May 18, 2012

Mary Meriam, The Prince of Glass

Editor's note: Below is Mary Meriam's "The Prince of Glass," one of the April winners of the EC monthly contest. It's a lovely poem that uses images of glass in unexpected ways.

He is the prince of shards of glass,
glass bowls with Chinese stamps,
glass crystal balls with legs of brass,
and Tiffany glass lamps.

The prince has chosen to amass
glass window and glass door,
glass shelf and goblet, to surpass
his foes, who might have more.

So when he sees the lovely lass
in glass, he falls in love.
He plinks her coffin on the grass
with his glass-fingered glove.

He hates the forest’s green morass
of trees and shrieking creatures;
with her in glass, they can’t harass
her quintessential features.

The prince pulls out his looking glass
to check his golden locks.
The other things he does,alas,
are unseen from her box.

Mary Meriam's poems are published in Literary Imagination, The New York Times, American Life in Poetry, Measure, Sentence, Think, Light, many other journals, and several anthologies. She is the author of two poetry chapbooks, The Countess of Flatbroke and The Poet's Zodiac, and the editor of Lavender Review

Altered image by Carravagio.


Teresa Robeson said...

I'm not usually a poetry fan (except for just a handful of poets, like Frost and Poe and Pope), but I really love this poem. The rhythm and rhyme work well, as does the theme of glass. Very clever writing. Kudos to Ms. Meriam!

Mary Meriam said...

Thanks, Teresa!

Haley Baker said...

This poem seems to be related to “Snow White.” The girl he falls in love with is in a glass coffin like Snow White was in some versions of the story. The rest of the poem is interesting as well, the prince of glass is an odd yet interesting character, being in love with glass. He seems also high in himself, especially when he checks himself out in the mirror. The prince likes to be better than others as well. I wonder, in the end of the poem, when the prince does other things that the girl cannot see from her coffin, what exactly those things are. I assume they aren’t very good things, but I’m interested in knowing what the prince does when his girl in the coffin cannot see him. Does the girl continue to be in the coffin? Or does she eventually wake up like Snow White does? I’m curious as to what happens after the end of this poem.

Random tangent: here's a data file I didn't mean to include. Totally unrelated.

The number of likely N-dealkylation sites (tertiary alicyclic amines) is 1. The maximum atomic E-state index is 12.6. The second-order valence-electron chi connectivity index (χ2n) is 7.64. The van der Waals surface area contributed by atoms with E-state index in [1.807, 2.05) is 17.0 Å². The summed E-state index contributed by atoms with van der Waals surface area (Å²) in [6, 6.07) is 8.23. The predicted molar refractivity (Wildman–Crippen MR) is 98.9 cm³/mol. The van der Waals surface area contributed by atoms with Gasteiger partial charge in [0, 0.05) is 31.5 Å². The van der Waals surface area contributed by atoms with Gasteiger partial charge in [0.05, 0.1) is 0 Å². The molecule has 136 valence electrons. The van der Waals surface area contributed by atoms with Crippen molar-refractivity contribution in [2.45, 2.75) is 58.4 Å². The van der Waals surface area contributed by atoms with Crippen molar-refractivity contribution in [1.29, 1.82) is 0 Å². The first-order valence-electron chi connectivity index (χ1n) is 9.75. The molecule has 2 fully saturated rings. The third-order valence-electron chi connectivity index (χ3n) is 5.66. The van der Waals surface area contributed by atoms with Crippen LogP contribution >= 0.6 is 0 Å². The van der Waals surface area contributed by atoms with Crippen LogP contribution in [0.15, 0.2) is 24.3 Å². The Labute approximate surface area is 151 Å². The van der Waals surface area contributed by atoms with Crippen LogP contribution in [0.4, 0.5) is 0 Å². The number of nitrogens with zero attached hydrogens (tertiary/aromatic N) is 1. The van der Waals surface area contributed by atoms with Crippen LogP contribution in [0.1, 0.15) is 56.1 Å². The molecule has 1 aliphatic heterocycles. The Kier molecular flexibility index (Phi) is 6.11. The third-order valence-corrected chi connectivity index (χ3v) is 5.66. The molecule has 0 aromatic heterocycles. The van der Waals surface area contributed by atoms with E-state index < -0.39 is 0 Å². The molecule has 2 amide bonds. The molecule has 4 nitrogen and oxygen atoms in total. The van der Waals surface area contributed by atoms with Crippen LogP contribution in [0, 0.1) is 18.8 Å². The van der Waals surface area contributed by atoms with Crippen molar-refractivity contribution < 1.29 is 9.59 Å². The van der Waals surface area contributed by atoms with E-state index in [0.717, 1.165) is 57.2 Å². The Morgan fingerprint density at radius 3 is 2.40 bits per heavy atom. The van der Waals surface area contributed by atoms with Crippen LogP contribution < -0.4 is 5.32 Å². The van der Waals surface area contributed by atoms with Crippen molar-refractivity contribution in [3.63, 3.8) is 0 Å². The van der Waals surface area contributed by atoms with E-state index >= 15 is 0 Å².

Haley Baker

Anonymous said...

I really like this poem. It presents a picture of a very off-kilter prince who’s more obsessed with the coffin than Snow White herself. Which in some ways is a little less disturbing, since it’s more like Snow White simply fits in with his peculiar love of glass than the idea that he’s in love with a dead girl. Then again, being more interested in Snow White’s coffin than the girl inside is also a little sociopathic, since it reduces Snow White from a girl to a curio display. The more I read this poem, the creepier and more interesting it becomes. How did the prince get this way? Do all of the pieces in his collection have a story like Snow White? Is he even a real prince? The last two lines are downright chilling, implying that Snow White is alive and aware of what’s going on, unable to save herself from gathering dust in this “prince’s” collection.
Really well done.

Danielle L.

Anonymous said...

I was reading this poem and simply thought Snow White because the Prince picks her up from her glass coffin. Is this what the author was going for though is my question or was it to simply be a relatable piece but not with Snow White in mind? I enjoyed the different ways of bringing up the glass it seemed to go very well with the story. If this was to be about the prince from Snow White then this is a very interesting and original way to depict the character. I also ask would the girl wake up and would the glass prince still be in love with her? The ending to the poem kind of leaves you wanting more. It leaves you begging to learn of how this tale unfolds. Then again any good poem or story will always leave you wanting more and wondering what the author was going for.

Brandon Dell

Anonymous said...

When I was reading this story all I could really think about was King Midas. King Midas is the man who was so obsessed with having gold that he was cursed with the touch of gold; meaning that everything he touched would turn to gold and eventually it led to his downfall. When I read this I felt like that this prince had the same problem as Midas. I am glad that this story ended differently then the story of Midas. I was also pretty amazed at all the words this author was able to use that rhymed with the word glass. There is one word however that I do not understand in this story and that word is “plinks”. Based on the definition that I found plinks is a word for a metallic sound or ringing and I did not understand how that fell in to context here. TG